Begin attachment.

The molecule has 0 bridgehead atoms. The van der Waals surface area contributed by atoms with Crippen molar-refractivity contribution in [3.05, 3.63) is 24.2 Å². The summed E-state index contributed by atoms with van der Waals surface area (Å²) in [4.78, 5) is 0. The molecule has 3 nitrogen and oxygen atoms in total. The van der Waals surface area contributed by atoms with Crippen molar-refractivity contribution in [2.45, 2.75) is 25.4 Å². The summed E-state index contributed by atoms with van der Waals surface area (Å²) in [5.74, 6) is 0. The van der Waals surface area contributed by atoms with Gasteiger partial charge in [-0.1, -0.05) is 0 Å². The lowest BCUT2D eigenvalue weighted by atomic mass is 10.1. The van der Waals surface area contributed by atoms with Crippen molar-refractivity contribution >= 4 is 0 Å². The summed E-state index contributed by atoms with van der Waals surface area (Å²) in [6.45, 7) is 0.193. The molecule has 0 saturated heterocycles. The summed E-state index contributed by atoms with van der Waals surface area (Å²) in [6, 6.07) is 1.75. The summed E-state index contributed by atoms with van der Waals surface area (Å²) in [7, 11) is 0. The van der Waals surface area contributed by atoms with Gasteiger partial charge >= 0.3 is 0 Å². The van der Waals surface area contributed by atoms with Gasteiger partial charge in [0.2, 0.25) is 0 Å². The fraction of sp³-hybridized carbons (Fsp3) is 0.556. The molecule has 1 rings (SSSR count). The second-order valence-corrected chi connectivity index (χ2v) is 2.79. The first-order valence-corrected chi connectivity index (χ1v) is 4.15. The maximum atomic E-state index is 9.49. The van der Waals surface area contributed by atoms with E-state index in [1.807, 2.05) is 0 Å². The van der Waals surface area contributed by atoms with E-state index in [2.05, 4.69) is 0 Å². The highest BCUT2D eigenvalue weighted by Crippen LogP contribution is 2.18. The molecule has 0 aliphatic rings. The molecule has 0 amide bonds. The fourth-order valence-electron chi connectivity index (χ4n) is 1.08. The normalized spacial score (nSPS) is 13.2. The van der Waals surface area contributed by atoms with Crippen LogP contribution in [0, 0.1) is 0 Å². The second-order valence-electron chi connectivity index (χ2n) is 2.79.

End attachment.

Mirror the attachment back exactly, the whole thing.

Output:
The molecule has 0 bridgehead atoms. The van der Waals surface area contributed by atoms with Crippen molar-refractivity contribution in [3.05, 3.63) is 24.2 Å². The summed E-state index contributed by atoms with van der Waals surface area (Å²) in [4.78, 5) is 0. The molecule has 3 nitrogen and oxygen atoms in total. The van der Waals surface area contributed by atoms with Crippen molar-refractivity contribution in [2.45, 2.75) is 25.4 Å². The summed E-state index contributed by atoms with van der Waals surface area (Å²) in [5.74, 6) is 0. The van der Waals surface area contributed by atoms with Gasteiger partial charge in [-0.1, -0.05) is 0 Å². The lowest BCUT2D eigenvalue weighted by atomic mass is 10.1. The van der Waals surface area contributed by atoms with Crippen molar-refractivity contribution >= 4 is 0 Å². The summed E-state index contributed by atoms with van der Waals surface area (Å²) in [6.45, 7) is 0.193. The molecule has 0 saturated heterocycles. The summed E-state index contributed by atoms with van der Waals surface area (Å²) in [6, 6.07) is 1.75. The summed E-state index contributed by atoms with van der Waals surface area (Å²) in [7, 11) is 0. The van der Waals surface area contributed by atoms with Gasteiger partial charge >= 0.3 is 0 Å². The van der Waals surface area contributed by atoms with Gasteiger partial charge in [0.2, 0.25) is 0 Å². The fraction of sp³-hybridized carbons (Fsp3) is 0.556. The molecule has 1 rings (SSSR count). The second-order valence-corrected chi connectivity index (χ2v) is 2.79. The first-order valence-corrected chi connectivity index (χ1v) is 4.15. The maximum atomic E-state index is 9.49. The van der Waals surface area contributed by atoms with E-state index in [1.807, 2.05) is 0 Å². The van der Waals surface area contributed by atoms with E-state index in [2.05, 4.69) is 0 Å². The highest BCUT2D eigenvalue weighted by Crippen LogP contribution is 2.18. The molecule has 0 aliphatic rings. The molecule has 0 amide bonds. The fourth-order valence-electron chi connectivity index (χ4n) is 1.08. The normalized spacial score (nSPS) is 13.2. The van der Waals surface area contributed by atoms with Crippen LogP contribution in [0, 0.1) is 0 Å². The second-order valence-electron chi connectivity index (χ2n) is 2.79.